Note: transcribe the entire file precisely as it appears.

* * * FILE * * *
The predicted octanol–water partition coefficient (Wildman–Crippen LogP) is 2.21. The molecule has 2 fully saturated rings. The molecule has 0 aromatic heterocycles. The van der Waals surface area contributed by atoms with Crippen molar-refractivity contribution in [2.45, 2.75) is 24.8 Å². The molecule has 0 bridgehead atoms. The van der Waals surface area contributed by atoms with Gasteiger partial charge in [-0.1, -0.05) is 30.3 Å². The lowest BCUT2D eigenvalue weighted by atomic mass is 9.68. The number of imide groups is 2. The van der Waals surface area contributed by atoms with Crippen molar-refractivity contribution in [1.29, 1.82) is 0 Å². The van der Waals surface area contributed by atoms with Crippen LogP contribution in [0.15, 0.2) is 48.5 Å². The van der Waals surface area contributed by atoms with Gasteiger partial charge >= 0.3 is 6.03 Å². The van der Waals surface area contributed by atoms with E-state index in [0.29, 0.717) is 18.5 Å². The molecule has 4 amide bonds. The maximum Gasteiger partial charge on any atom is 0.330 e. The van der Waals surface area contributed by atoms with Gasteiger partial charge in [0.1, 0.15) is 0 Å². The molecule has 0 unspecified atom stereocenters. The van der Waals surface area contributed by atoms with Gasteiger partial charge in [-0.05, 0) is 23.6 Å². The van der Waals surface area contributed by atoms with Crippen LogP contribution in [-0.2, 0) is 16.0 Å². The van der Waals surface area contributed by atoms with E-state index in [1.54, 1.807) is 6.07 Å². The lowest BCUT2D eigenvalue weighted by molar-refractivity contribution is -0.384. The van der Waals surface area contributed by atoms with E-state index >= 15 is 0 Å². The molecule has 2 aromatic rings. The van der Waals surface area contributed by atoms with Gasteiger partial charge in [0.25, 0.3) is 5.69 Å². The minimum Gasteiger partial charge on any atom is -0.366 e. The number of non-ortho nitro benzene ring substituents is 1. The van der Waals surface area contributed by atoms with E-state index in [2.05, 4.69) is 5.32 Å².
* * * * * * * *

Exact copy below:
The predicted octanol–water partition coefficient (Wildman–Crippen LogP) is 2.21. The molecule has 2 fully saturated rings. The molecule has 0 aromatic heterocycles. The van der Waals surface area contributed by atoms with Crippen molar-refractivity contribution in [2.45, 2.75) is 24.8 Å². The molecule has 0 bridgehead atoms. The van der Waals surface area contributed by atoms with Gasteiger partial charge in [-0.1, -0.05) is 30.3 Å². The lowest BCUT2D eigenvalue weighted by atomic mass is 9.68. The number of imide groups is 2. The van der Waals surface area contributed by atoms with Crippen molar-refractivity contribution in [1.29, 1.82) is 0 Å². The van der Waals surface area contributed by atoms with Crippen LogP contribution in [0.15, 0.2) is 48.5 Å². The van der Waals surface area contributed by atoms with Gasteiger partial charge >= 0.3 is 6.03 Å². The van der Waals surface area contributed by atoms with E-state index in [0.29, 0.717) is 18.5 Å². The molecule has 4 amide bonds. The maximum Gasteiger partial charge on any atom is 0.330 e. The van der Waals surface area contributed by atoms with Gasteiger partial charge in [0.1, 0.15) is 0 Å². The molecule has 0 unspecified atom stereocenters. The van der Waals surface area contributed by atoms with Gasteiger partial charge in [-0.05, 0) is 23.6 Å². The van der Waals surface area contributed by atoms with Crippen LogP contribution in [-0.2, 0) is 16.0 Å². The van der Waals surface area contributed by atoms with E-state index in [1.54, 1.807) is 6.07 Å². The lowest BCUT2D eigenvalue weighted by molar-refractivity contribution is -0.384. The van der Waals surface area contributed by atoms with E-state index >= 15 is 0 Å². The molecule has 2 aromatic rings. The van der Waals surface area contributed by atoms with Gasteiger partial charge in [0.25, 0.3) is 5.69 Å². The minimum Gasteiger partial charge on any atom is -0.366 e. The number of non-ortho nitro benzene ring substituents is 1. The van der Waals surface area contributed by atoms with E-state index in [2.05, 4.69) is 5.32 Å².